We’ve all seen the TV commercials – milk is such a perfect food that none of us could ever live without it. You might be surprised, though, to hear the controversy surrounding this maybe not-so-perfect food.
While milk, at first glance, is undeniably an excellent source of several important nutrients, it has been indicted in several childhood health issues. One recent study from Italy showed that a large majority of infants with chronic idiopathic (no known case) constipation normalized within three days when soy milk was substituted for cow’s milk in their diets. If your child is constipated, eliminate cow’s milk in the diet as the first step, say the investigators.
Milk products are the most common food allergy in earache, according to Dr. Michael Schmidt in Childhood Ear Infections, and are implicated in almost all cases of attention deficit disorder, says Dr. Lendon H. Smith, author of Hyper Kids. Dr. Smith told me personally that he sees some improvement in over 90% of childhood cases of ADD and learning disability when he removes milk products from the child’s diet.
Children with milk sensitivity frequently have calcium metabolism difficulties and, even though they often have been using large quantities of milk, have calcium deficiency, which can lead to hyperactive behavior. These children need large doses of calcium as a dietary supplement (non dairy source).
The most easily digestible and least stressful milk product is yogurt. Many children who react to other milk products can tolerate a moderate amount of yogurt in their diet. Ayurveda recommends that when you serve your child cow’s milk, that you boil it first with cardamom seed, and serve it with honey. If you are preparing cheese, serve it with cumin seed for improved digestion.
Of course, many excellent milk and cheese substitutes are now on the shelf at the natural foods store. Whether they are made from soy, rice, almonds, or even hemp, they can be a good alternative to milk if your child does better without it.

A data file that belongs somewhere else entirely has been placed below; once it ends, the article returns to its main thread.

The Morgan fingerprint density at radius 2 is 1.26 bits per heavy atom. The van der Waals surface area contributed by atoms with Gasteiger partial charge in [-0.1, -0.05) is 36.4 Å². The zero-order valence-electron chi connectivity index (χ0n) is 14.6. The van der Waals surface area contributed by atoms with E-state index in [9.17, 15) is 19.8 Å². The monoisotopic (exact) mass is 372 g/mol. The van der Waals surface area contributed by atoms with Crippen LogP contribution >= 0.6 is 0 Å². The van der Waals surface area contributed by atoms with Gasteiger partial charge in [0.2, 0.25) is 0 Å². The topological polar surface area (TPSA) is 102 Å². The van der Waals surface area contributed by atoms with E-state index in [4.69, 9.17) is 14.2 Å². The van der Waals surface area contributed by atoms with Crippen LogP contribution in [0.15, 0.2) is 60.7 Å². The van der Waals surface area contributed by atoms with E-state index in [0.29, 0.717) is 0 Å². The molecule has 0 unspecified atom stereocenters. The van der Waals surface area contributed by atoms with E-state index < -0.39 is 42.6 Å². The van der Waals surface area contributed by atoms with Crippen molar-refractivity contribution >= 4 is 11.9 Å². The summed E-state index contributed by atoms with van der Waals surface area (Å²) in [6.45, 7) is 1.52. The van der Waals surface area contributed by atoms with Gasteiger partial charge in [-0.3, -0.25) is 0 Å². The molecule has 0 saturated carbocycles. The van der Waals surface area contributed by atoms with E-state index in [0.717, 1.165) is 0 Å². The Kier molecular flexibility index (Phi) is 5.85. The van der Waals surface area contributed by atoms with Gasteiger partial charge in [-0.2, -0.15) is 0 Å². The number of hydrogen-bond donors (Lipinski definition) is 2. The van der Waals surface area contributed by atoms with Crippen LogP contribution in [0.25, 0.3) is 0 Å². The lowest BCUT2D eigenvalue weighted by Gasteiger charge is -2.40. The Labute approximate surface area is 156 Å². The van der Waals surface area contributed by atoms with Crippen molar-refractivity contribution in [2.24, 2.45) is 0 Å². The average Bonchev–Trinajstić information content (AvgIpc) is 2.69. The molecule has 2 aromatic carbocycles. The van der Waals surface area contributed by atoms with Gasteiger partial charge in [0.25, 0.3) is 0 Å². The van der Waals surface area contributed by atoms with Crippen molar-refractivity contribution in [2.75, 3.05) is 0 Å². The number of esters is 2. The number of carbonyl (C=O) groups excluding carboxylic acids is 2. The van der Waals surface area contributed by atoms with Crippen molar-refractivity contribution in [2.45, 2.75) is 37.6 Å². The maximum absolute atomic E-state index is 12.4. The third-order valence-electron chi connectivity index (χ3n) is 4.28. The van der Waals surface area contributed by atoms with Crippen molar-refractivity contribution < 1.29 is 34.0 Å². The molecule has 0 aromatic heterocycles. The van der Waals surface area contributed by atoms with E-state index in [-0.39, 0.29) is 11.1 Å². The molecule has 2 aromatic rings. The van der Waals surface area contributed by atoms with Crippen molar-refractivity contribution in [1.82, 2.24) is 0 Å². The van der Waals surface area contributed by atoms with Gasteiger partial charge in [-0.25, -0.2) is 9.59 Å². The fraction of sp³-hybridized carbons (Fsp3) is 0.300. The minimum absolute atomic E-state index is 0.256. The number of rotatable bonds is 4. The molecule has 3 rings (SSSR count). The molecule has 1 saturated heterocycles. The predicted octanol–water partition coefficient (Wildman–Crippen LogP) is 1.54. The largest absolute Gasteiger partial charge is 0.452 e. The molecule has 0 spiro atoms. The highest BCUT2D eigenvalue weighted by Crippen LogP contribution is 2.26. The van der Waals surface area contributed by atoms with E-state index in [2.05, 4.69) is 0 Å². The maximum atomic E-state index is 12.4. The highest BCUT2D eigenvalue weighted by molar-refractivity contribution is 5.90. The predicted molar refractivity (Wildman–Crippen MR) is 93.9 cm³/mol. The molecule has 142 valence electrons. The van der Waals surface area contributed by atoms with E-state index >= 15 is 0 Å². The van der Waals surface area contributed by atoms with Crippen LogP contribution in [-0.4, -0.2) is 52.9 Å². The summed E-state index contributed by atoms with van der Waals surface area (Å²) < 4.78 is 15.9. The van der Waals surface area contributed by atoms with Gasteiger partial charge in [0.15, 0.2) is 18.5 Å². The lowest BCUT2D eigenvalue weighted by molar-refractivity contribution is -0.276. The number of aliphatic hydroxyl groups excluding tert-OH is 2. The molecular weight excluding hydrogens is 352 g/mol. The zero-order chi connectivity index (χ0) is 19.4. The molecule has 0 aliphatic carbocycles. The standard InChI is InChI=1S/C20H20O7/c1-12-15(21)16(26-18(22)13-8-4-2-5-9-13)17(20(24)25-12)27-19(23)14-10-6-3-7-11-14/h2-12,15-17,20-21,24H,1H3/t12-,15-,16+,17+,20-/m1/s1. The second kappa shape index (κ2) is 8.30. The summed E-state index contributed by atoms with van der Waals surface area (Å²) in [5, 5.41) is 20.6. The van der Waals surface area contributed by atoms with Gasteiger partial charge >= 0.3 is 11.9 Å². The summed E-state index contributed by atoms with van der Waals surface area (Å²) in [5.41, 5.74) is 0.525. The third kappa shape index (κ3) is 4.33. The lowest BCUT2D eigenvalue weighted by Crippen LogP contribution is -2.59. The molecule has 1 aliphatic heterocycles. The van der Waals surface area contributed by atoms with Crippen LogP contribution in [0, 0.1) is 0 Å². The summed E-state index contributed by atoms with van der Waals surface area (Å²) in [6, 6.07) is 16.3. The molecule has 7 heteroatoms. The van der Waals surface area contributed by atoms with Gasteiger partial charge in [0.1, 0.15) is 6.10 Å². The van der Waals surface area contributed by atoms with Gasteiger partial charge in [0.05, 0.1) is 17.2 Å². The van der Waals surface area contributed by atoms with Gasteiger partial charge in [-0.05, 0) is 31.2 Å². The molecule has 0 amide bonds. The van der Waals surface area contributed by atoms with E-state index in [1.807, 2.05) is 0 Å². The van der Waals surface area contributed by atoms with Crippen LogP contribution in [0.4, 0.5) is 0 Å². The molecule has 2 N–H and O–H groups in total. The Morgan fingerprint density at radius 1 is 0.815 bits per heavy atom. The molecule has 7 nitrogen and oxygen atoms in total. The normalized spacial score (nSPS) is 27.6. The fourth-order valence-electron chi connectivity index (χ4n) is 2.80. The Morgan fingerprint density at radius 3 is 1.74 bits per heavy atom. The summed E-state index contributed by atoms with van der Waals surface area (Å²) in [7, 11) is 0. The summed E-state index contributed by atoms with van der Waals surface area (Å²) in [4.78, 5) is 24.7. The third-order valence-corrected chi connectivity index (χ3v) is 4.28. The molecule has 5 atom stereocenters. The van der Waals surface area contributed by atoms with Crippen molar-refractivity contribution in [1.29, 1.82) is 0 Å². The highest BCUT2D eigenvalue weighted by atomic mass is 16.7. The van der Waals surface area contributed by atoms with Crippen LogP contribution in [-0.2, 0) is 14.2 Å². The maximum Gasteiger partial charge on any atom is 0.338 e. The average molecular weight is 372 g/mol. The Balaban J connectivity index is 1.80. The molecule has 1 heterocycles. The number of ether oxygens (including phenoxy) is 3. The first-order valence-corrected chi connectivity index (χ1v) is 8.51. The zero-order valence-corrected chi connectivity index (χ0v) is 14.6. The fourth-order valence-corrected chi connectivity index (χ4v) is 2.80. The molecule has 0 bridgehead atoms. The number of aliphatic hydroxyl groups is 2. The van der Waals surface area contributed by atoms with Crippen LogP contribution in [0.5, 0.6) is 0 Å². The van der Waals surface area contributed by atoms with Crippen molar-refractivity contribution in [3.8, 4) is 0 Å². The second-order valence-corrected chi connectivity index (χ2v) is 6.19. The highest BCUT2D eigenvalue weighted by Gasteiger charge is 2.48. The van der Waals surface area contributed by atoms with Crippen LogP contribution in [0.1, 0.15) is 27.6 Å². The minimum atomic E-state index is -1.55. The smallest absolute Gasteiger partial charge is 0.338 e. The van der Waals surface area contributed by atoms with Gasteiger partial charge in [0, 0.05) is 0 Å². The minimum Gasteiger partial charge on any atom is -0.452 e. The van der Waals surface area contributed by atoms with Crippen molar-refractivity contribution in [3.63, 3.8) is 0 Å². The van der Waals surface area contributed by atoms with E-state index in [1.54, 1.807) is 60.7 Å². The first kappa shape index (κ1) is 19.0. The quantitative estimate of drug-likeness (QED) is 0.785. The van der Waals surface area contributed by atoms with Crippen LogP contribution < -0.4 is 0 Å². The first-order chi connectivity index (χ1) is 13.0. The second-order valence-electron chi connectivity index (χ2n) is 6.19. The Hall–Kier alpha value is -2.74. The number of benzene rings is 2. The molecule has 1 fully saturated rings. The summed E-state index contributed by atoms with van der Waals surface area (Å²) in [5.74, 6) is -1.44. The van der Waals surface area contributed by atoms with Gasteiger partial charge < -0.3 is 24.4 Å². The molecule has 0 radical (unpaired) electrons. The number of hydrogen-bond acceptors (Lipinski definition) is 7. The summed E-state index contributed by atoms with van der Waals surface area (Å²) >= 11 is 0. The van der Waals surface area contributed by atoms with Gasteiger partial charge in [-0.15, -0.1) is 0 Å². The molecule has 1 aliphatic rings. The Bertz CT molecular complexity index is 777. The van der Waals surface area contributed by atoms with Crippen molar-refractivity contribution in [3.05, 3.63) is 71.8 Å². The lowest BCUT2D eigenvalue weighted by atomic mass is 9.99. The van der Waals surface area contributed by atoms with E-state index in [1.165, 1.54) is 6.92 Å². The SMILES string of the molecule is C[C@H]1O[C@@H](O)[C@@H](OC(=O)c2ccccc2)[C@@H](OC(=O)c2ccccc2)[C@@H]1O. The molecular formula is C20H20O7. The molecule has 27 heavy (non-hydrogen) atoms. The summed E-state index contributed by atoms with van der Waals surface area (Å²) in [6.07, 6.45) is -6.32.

Clearly, children differ in this area. Feel free to experiment, seek advice, and find a path to success for your family.
Many children today have very serious nutritional deficiencies and subclinical imbalances. To be successful with treatment requires a good strategy, patience, diligence, and resolve. Many of the therapies that really work are rigorous. The natural medicines we have available are often are not designed for children, and must be adapted creatively. Many times children are not cooperative. After all, we are often asking them to eliminate many of their favorite foods and especially sugar.
Parents often find the process shockingly difficult, as the child throws tornado strength tantrums over a cookie or a bowl of cereal. We often see mothers and fathers that are no match for the power of their own child – a syndrome we call “whim of iron meets will of spaghetti”. Parents must be firm. Once the initial changes become habits, all will calm down, and the reward, a bright healthy child will be worth it.